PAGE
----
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Pentecost XIX

zelusdomustuae
Bishop’s Corner
I write this on a rainy Thursday, remembering with gratitude how the rains stopped last Thursday, October 13, in time for our final Fatima Rosary Procession for Peace. Under the circumstances, the small number “of the elect,” who persevered unto the end, is quite understandable. Still, as always, we had “just enough” for this candlelight conclusion, little dots of blue among the glaring headlights as we bade farewell to Our Lady of Fatima. I could have used a third arm myself, as I was juggling a rosary, candle and microphone.

I’m sure that Our Lady would say the same thing of us. She could have used “a third arm,” that is, others on whom she could depend for their prayers and good works. Who will bestir himself from his familial life and routine to do something “extra” for the coming of the Kingdom?

There is need, this Mission Sunday, for prayer and giving and going. Surely, everyone can and should do something. I think of our own church and the school devotions. Only those who have to, attend Wednesday afternoon Rosary and Benediction, at the possibly very convenient time of 3 PM. On a fine Friday evening in October we were down to nine souls for 5:15 Rosary and Benediction, and 6:15 Mass. Will we make it through the winter? The number of our prayer and apostolic missionaries is very small, and they are quite stretched. You may feel so in your own life, but surely you have an extra evening or afternoon or morning to attend church, or perhaps help us in church cleaning, another humble opportunity to lend a hand, for everything is missionary work these days. But prayer must precede all.

This Mission Sunday Fr. Larrabee is in Milwaukee, and I have gone out west to ordain a deacon, Reverend Mr. Stephen McKenna. Fr. Vaillancourt’s church of Our Lady of Guadalupe in Spokane is the setting, and some of the Dominican brethren from Boston will be in attendance. God willing, this deacon (pray for him, now charged to preach the Word of God) will be ordained a priest in February. Bishop Sanborn reports that all of our seminarians are doing well. We look forward to seeing them for our upcoming ordination on November 16th. I thank you in advance for your help for this wonderful occasion.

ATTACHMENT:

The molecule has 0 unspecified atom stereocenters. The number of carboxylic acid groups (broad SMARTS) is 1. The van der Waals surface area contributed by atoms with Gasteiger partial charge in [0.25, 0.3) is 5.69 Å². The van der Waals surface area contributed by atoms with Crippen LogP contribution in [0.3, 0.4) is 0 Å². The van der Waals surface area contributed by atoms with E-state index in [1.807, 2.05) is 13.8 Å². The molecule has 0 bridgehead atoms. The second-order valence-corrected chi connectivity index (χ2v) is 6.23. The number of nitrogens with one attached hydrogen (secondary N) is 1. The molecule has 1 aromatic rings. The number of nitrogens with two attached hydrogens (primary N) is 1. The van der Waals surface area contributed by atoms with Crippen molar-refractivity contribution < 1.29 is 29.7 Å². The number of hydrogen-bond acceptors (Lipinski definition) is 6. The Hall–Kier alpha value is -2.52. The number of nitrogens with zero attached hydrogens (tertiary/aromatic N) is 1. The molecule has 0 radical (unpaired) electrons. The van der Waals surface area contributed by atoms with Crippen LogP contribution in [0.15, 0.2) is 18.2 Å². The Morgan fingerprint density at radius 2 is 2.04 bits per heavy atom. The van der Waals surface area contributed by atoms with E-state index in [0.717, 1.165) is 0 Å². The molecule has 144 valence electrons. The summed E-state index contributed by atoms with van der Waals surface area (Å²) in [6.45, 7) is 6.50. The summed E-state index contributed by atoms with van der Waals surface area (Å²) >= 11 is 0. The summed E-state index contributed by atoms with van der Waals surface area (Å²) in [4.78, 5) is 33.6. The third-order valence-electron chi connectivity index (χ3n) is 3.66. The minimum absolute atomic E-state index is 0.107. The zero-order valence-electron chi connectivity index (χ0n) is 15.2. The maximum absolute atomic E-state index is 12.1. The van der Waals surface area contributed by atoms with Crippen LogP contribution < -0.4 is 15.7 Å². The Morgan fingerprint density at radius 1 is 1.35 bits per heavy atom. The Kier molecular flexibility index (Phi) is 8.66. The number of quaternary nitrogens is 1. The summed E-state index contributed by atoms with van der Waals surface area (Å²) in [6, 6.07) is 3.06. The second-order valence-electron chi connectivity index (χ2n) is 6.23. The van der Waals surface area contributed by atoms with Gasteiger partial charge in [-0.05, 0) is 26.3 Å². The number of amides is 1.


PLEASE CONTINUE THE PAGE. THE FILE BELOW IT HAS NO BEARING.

Parents, remember All Saints Sunday on Christ the King. Your efforts with the costumes and stories for our little ones are a true “future missionary” work.

Thanks to all of you who help nourish and spread the true faith through our families and church, in so many ways. I end my corner, as I began however, with a plea for prayer. Please pray this Mission Sunday for several individuals and families who have fallen away from Mass and Sacraments. Please pray for so many of our “missionary mothers” who watch and weep and pray for the return of their grown up and away children. Pray for the return of the sick and dying, and the salvation of those who seemed to die so far from God, but so dear to their mother.

Multiply your prayer power by a little missionary travel to church during the month, by extra Masses and visits and Rosaries, as well as by helping us with all that must be done. Thank you for being a missionary. Talk it up. Spread the word. Keep your Blessed Mother blue candle burning in a harsh world of glaring headlights.

–Bishop Dolan